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Which clippings match 'Anxiety' keyword pg.1 of 2
16 DECEMBER 2014

Breathing Friend: stress relief ball by Czech industrial design student

Diploma Work created by industrial design student Kateřina Pražáková at the Czech Technical University, Prague in 2014.

"Tento malý přítel je určen jako dárek pro ženy trpící stresem. Může se pro nás stát blízkým tak jako hračka v dětství či pouze nástrojem, který nás nenásilnou formou dokáže uklidnit. Povrch si každý může vytvořit sám podle svých sympatií a tím se stává osobnější. Při uchopení tohoto křehkého dýchajícího stvoření můžeme příjemně relaxovat a na chvíli zapomenout na chaos kolem nás. Díky svojí velikosti jej můžeme mít stále u sebe."

And as translated from Czech to English using Google Translate: "This little friend is designated as gift for women suffering from stress. It may become for us so close like a toy in childhood or just tool that nonviolent us form can soothe. Surface everyone can create by himself their sympathy and becomes personal. In this gripping brittle breathing creature we can relax and moment, forget the chaos around us."

(Kateřina Pražáková, 2014)

[The project set out to address the problem of everyday stress through creating a stress relief ball called Breathing Friend. In doing so various materials were considered because of their significance for the target user group. The project has an anthropomorphistic aspect through its use of subtle vibration and physical warmth.]

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2014animal resemblancesanthropomorphismanxietyArduinobioelectronics • Breathing Friend (project) • calming effect • chestnut • Czech Republic • Czech Technical University in Prague • design process • embryo • emotional involvementergonomic designhaptic interface • hemisphere • industrial design • Katerina Prazakova • lifelikemechanical animal • mechanical creature • Miroslav Macik • motherhoodnatural materials • neurohumoral response • palm • pebble • polyurethane foam • product design • psychological distress • psychological perception • purring • selection of materials • siliconesimulation • soothing • stress • stress ball • stress relief • student projectsubstratestoytraumavisceral • wadding • wellbeingwool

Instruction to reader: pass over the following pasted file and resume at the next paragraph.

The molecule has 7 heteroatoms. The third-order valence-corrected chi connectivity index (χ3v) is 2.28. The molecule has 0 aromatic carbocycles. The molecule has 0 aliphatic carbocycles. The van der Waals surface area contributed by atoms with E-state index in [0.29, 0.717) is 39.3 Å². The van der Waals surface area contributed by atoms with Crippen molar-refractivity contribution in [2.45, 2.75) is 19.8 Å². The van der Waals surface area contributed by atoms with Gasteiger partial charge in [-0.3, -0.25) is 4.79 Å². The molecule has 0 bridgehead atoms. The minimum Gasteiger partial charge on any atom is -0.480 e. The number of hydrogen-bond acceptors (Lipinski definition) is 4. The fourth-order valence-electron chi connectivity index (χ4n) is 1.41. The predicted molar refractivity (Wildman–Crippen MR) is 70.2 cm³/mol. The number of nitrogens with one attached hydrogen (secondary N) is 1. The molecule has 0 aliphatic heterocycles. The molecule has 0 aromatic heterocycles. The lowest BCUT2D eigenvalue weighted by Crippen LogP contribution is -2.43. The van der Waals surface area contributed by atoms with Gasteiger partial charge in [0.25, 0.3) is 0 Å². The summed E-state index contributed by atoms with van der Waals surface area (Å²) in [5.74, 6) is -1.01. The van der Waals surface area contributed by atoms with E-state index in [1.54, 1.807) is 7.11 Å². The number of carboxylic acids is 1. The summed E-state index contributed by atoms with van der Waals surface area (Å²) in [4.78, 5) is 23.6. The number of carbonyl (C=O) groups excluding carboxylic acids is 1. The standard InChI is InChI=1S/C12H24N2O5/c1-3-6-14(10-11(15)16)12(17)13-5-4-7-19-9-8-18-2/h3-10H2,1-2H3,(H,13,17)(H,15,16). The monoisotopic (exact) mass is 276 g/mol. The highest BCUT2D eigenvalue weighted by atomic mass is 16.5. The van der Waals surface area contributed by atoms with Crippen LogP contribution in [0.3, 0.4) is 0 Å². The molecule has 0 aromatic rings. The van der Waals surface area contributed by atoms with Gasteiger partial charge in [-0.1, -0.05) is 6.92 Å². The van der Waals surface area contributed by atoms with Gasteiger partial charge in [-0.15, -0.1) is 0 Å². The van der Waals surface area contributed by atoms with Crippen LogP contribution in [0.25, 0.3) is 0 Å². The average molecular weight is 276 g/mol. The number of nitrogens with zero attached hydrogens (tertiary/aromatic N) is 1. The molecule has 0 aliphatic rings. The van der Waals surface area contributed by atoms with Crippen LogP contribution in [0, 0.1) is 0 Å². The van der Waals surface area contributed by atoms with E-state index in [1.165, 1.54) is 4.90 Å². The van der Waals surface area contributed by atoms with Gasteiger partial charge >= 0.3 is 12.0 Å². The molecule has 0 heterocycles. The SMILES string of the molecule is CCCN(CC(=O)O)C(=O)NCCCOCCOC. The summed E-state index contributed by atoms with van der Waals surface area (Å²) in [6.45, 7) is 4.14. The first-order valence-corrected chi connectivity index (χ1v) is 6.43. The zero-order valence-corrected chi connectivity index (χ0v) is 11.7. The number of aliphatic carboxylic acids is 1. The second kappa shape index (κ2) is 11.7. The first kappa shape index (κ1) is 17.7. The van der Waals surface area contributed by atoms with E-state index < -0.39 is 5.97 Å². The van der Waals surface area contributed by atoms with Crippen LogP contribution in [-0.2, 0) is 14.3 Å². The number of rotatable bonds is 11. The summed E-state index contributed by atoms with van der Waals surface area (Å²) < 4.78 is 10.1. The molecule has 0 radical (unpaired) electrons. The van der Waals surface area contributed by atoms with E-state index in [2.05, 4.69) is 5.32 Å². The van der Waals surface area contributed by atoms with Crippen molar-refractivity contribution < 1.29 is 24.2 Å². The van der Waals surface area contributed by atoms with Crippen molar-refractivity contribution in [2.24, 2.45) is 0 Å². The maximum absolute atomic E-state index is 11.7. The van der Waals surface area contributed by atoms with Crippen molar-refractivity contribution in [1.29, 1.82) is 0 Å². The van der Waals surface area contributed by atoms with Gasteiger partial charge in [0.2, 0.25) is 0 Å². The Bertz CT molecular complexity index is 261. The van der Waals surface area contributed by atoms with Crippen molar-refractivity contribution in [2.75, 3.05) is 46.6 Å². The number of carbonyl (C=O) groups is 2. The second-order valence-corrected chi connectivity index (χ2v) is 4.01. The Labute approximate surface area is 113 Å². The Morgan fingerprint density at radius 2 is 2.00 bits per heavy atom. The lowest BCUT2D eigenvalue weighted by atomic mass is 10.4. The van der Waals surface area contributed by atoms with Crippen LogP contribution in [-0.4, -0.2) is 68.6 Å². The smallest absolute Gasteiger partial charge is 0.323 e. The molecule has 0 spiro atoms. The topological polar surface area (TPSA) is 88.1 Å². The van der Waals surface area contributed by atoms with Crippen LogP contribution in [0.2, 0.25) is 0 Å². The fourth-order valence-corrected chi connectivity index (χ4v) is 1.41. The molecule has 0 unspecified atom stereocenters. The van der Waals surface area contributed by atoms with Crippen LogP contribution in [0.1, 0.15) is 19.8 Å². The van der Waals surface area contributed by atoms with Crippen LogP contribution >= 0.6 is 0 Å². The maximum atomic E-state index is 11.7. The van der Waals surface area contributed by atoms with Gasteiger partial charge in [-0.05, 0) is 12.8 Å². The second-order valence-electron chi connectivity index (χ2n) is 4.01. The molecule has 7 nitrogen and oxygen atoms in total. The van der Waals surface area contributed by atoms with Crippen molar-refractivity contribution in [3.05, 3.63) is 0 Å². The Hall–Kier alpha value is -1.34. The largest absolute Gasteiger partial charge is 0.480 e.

CONTRIBUTOR

Simon Perkins
30 JULY 2014

Australian anti-discrimination campaign: Stop. Think. Respect.

"beyondblue's new national anti–discrimination campaign highlights the impact of racism on the social and emotional wellbeing of Aboriginal and Torres Strait Islander people.

Research shows that subtle or 'casual' racism can be just as harmful as more overt forms. Imagine being judged in a job interview by the colour of your skin, rather than the strength of your CV. How would you feel if you were watched in a shop or treated differently on public transport?

Why should anyone be made to feel like crap, just for being who they are?

Stop. Think. Respect. encourages everyone in Australia to check their behaviour. Stop the discrimination, think about how your comments or actions could cause real distress and harm, and respect people who are different from you."

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2014Aboriginalad campaign • anti-discrimination • anxiety • attempted suicide • attitudesAustraliaawareness campaignawareness raisingbehaviour • Beyond Blue • casual discriminationcasual racismdepressiondiscriminationeveryday racism • footie • harmful effectsIndigenous Australiansmental healthmental wellbeing • passive racism • perceived threat • prejudiceracial discriminationracial inequality • racial injustice • racismrespectskin coloursubstance abuse • substance use • subtle racism • Torres Strait Islanderwellbeing

CONTRIBUTOR

Simon Perkins
05 JULY 2014

A Feminist Analysis of the Dove Campaign for Real Beauty

Abstract: "Drawing from several areas of research, this thesis explores the ways in which Dove's Campaign for Real Beauty appropriates feminist themes to sell beauty products, to the detriment of female consumers. Advertising and marketing have long held the power to create, shape, and reinforce cultural norms, and for years, advertisers have been able to propagate and strengthen gender stereotypes. Though there has been a push since the late 1990s to stem the flow of sexist and potentially dangerous advertising messages about women's bodies, ads still disseminate harmful messages that contribute to the further sexualization and oppression of women in the United States. Dove is just one of the many female–targeted brands that claim to hold progressive, woman–positive ideals, while still selling products intended to make women more beautiful–supposedly the ultimate goal for any modern female. While the campaign professes a desire to increase confidence and self–esteem for women and girls around the globe, it promotes a post–feminist, consumerist agenda that actually reinforces what Naomi Wolf titled 'the beauty myth'. Linguistic and visual analyses of Dove's print and viral marketing tactics within the contexts of advertising, feminism, and consumer culture reveal that instead of 'redefining' beauty, the Dove campaign is, in actuality, reinforcing decades–old ideology about women's appearance and status in society."